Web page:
Dealing with anger, sadness and depression

If you’re feeling very down, your appetite has changed a lot, or you get angry more easily, these could be signs of depression. We know it's not all roses and sunshine, but you can and will get through this.

What does
depression feel like?

Everyone’s different, but you may experience these changes:

  • Feeling sad, hopeless or empty
    You feel down or irritated most of the day, nearly every day.

  • Loss of interest or apathy
    You lose motivation to do things you used to enjoy, like going to movies, cooking and seeing friends or family.

  • Feeling irritable or hostile
    Your behaviour becomes emotionally charged or aggressive, and you don't always know why.

What else
might I notice?

  • Change in appetite or significant weight change
    Your weight and appetite are a lot less or a lot more than usual.

  • Sleep disturbances or fatigue
    You are sleeping too little or too much, or feel low on energy which isn’t fixed by rest or sleep.

  • Alcohol or drug abuse
    You drink more alcohol than before or start using drugs.

  • Risky or escapist behaviour
    You engage in reckless driving, compulsive gambling or spending a lot of time at work or on sports.

You may have thoughts of death or suicide. If you're having these thoughts, it’s important to speak to someone immediately.

Contact the Samaritans for 24 hour confidential support. Call on 116 123 or visit their site​.


Call 999 or go directly to your nearest hospital emergency department.​

How to
take action

If you’re feeling overwhelmed about life, take action because things can get better. Here are some ideas to get you started:

  • Talk to someone you trust, especially when things are tough.

  • Get moving - exercise does great things to your body and mind.

  • Take a break – you don’t need to solve every challenge today, so give yourself some downtime.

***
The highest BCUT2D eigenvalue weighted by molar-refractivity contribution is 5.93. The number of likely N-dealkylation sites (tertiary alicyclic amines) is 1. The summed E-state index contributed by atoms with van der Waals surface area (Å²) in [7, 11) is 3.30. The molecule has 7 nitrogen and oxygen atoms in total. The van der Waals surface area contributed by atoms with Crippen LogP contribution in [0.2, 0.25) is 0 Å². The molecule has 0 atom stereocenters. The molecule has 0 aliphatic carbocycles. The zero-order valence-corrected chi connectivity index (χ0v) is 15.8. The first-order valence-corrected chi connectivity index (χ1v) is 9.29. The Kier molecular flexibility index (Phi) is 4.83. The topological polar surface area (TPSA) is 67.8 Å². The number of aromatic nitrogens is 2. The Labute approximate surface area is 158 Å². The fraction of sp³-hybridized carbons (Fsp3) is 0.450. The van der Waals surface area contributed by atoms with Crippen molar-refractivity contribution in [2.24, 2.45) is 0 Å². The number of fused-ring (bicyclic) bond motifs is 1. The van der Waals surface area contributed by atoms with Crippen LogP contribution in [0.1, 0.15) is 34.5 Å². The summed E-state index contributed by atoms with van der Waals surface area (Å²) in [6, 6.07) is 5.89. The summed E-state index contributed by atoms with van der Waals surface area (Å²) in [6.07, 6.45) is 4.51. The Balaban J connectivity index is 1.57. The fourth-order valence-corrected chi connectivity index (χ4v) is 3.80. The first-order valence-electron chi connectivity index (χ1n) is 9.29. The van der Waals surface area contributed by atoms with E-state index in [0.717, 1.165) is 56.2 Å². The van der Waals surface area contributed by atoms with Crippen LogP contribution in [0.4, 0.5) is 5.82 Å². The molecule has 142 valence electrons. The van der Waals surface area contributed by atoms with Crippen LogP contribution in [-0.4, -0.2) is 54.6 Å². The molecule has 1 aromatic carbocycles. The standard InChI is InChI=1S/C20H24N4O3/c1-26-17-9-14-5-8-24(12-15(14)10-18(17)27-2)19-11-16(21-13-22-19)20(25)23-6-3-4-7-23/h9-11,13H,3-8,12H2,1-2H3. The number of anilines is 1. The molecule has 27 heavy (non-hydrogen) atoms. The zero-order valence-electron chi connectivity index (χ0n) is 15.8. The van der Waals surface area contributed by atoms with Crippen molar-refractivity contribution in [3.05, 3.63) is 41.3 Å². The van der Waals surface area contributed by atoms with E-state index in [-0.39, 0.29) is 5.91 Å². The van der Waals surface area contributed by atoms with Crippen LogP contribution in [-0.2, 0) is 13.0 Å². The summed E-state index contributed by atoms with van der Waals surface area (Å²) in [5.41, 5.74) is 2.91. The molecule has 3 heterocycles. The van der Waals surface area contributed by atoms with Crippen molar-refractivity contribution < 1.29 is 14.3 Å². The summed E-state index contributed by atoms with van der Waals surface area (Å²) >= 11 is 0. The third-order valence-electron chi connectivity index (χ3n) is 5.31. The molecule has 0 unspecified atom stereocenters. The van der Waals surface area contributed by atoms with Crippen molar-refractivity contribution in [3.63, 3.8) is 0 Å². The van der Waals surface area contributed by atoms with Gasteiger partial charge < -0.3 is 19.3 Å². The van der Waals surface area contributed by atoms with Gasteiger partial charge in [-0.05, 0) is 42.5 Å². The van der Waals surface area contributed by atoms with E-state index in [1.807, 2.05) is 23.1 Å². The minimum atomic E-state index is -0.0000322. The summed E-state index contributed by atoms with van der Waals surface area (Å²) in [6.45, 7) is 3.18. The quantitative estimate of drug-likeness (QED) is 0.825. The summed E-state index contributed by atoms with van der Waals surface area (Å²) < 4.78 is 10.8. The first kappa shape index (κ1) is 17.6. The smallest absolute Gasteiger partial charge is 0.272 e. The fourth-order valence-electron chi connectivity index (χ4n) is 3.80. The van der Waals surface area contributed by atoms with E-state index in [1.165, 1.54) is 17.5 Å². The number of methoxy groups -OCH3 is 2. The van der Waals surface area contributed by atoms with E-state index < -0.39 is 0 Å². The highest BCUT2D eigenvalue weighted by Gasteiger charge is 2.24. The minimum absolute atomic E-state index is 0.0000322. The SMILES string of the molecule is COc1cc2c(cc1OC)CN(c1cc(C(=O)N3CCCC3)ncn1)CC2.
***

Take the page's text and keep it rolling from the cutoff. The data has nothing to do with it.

• All good things take time, start with small habits which help build momentum and more change.

  • Break ‘rules’ you might impose on yourself – for example, run the dishwasher again if you haven’t had the energy to unstack it straight away.

  • Get out and do something you enjoy with a friend.

  • If you’ve tried some of the things above and still feel bad, talk to a professional for advice and support.

Who can help?

Your doctor or care team

Talk to your nurse, doctor or someone else in your care team. They can help you understand your prostate cancer diagnosis, treatment and side effects, listen to your concerns, and put you in touch with other people who can help.

Trained counsellors

Counsellors are trained to listen and can help you to find your own ways to deal with things. Many hospitals have counsellors or psychologists who specialise in helping people with cancer. Ask your team at the hospital if this is available. Your GP may also be able to refer you to a counsellor, or you can seek out a private counsellor yourself.

To find out more information and details for local counsellors, contact the British Association for Counselling & Psychotherapy.


Dealing with the emotional impact of prostate cancer
Information and support for mental health problems
Access online forum, telephone or text counselling
Mental health services and support groups

What's next?

Now that you've read up on Dealing with anger, sadness and depression, here are some related articles to explore as you continue to build your knowledge and understanding of this topic.
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